“Don’t start out personally,” a great friend said years back, back when I began internet dating. “He doesn't know you.”
I was younger then, and more stubborn.
“How can I not take it personally? We went out and he didn't call. It’s personal.” My voice was operatic. “He’s rejecting me. Me.”
In those days, I didn't have a clue.
My friends, who're a new comer to online dating, don’t have it either. It's as though they have expectations of polite, drawing room behavior, which is not a salon world. They're frustrated and wish to cancel their dating site memberships.
I remind them it’s not too easy when you're older, meeting a guy in the real world. “IRL,” I say. “See? It’s took its own acronym, therefore it should be a phenomenon.” This attempt at humor doesn't make any of my friends laugh.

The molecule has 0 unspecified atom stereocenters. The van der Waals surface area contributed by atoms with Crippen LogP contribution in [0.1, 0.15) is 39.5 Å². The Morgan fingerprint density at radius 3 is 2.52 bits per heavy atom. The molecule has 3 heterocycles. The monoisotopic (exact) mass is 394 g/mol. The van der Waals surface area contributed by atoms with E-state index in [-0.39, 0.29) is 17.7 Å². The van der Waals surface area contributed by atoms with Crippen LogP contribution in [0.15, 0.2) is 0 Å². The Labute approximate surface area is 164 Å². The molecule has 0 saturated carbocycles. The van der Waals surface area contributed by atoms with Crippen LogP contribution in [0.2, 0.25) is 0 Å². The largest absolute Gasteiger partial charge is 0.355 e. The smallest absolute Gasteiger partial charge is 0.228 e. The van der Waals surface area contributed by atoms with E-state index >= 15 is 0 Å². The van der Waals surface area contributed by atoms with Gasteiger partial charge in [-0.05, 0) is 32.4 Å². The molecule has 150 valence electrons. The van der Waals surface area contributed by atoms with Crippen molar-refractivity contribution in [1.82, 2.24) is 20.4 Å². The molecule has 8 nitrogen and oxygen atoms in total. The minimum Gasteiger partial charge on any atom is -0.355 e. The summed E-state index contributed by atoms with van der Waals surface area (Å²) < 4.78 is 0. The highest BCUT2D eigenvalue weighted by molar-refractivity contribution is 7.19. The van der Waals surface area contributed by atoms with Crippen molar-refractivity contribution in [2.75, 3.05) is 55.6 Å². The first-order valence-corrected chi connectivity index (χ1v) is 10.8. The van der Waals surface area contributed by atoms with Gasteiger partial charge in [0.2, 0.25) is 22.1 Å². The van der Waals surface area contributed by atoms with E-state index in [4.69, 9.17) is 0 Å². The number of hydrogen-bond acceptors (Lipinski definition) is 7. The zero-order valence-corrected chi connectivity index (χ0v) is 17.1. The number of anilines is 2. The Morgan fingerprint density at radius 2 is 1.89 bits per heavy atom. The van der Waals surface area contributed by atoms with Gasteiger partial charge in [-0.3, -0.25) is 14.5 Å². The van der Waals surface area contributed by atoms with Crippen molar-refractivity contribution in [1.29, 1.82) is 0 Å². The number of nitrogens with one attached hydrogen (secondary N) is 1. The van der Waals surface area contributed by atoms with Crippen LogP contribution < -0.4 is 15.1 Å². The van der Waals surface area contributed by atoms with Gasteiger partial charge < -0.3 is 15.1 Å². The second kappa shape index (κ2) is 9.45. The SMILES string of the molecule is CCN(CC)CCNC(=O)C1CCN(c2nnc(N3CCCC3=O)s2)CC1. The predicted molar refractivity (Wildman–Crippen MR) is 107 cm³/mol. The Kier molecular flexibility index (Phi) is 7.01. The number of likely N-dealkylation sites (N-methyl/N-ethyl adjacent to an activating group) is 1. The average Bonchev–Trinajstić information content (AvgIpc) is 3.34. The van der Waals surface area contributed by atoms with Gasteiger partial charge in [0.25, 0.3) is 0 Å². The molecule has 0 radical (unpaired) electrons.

“Online dating should be a supplement to meeting IRL,” I only say, hoping to appease.
Online dating takes time. You’ve got to keep track of who’s available, who emails you back, and who doesn’t. You don’t wish to waste time contacting someone who’s ignored you. You have a little spiral notebook, or you employ a large amount of sticky notes. Whatever works.
When you’re waiting in line in the supermarket, you'll take a peek at your phone. You’ve got the dating site app on there anyway, so you may too check, just in case someone’s emailed.
In other words, it's work. And becoming back to the not taking it personally part, that's why my buddies are so frustrated.
Getting Rejected by Someone You're Not Thinking about Dating
My friend Margaret went bicycle riding with a forensic lawyer who had an excellent opinion of himself. Margaret describes him as so overweight, “He looked like a pimple atop his bicycle. We roared with laughter for two hours,” she says.